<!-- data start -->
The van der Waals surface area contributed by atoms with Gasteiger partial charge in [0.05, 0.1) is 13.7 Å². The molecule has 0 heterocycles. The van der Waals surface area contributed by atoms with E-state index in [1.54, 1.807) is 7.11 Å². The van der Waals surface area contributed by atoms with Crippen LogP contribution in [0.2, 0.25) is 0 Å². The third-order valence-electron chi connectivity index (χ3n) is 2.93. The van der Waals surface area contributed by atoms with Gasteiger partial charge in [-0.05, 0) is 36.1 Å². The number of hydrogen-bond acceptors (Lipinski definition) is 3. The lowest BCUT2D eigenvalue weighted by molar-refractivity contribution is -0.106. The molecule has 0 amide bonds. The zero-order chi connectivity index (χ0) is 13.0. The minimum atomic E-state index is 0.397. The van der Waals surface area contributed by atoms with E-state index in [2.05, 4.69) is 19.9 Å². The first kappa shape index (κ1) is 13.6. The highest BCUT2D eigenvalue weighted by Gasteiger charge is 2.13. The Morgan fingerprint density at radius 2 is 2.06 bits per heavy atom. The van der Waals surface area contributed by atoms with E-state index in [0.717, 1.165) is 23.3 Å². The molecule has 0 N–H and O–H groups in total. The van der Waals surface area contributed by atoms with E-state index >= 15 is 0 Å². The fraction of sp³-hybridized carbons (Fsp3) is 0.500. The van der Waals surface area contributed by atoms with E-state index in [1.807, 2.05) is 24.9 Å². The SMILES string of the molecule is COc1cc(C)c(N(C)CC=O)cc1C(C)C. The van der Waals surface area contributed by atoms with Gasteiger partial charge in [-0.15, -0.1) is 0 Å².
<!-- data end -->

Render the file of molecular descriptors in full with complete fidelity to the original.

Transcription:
The van der Waals surface area contributed by atoms with Gasteiger partial charge in [0.05, 0.1) is 13.7 Å². The molecule has 0 heterocycles. The van der Waals surface area contributed by atoms with E-state index in [1.54, 1.807) is 7.11 Å². The van der Waals surface area contributed by atoms with Crippen LogP contribution in [0.2, 0.25) is 0 Å². The third-order valence-electron chi connectivity index (χ3n) is 2.93. The van der Waals surface area contributed by atoms with Gasteiger partial charge in [-0.05, 0) is 36.1 Å². The number of hydrogen-bond acceptors (Lipinski definition) is 3. The lowest BCUT2D eigenvalue weighted by molar-refractivity contribution is -0.106. The molecule has 0 amide bonds. The zero-order chi connectivity index (χ0) is 13.0. The minimum atomic E-state index is 0.397. The van der Waals surface area contributed by atoms with E-state index in [2.05, 4.69) is 19.9 Å². The first kappa shape index (κ1) is 13.6. The highest BCUT2D eigenvalue weighted by Gasteiger charge is 2.13. The Morgan fingerprint density at radius 2 is 2.06 bits per heavy atom. The van der Waals surface area contributed by atoms with E-state index in [0.717, 1.165) is 23.3 Å². The molecule has 0 N–H and O–H groups in total. The van der Waals surface area contributed by atoms with E-state index >= 15 is 0 Å². The fraction of sp³-hybridized carbons (Fsp3) is 0.500. The van der Waals surface area contributed by atoms with E-state index in [1.807, 2.05) is 24.9 Å². The SMILES string of the molecule is COc1cc(C)c(N(C)CC=O)cc1C(C)C. The van der Waals surface area contributed by atoms with Gasteiger partial charge in [-0.15, -0.1) is 0 Å².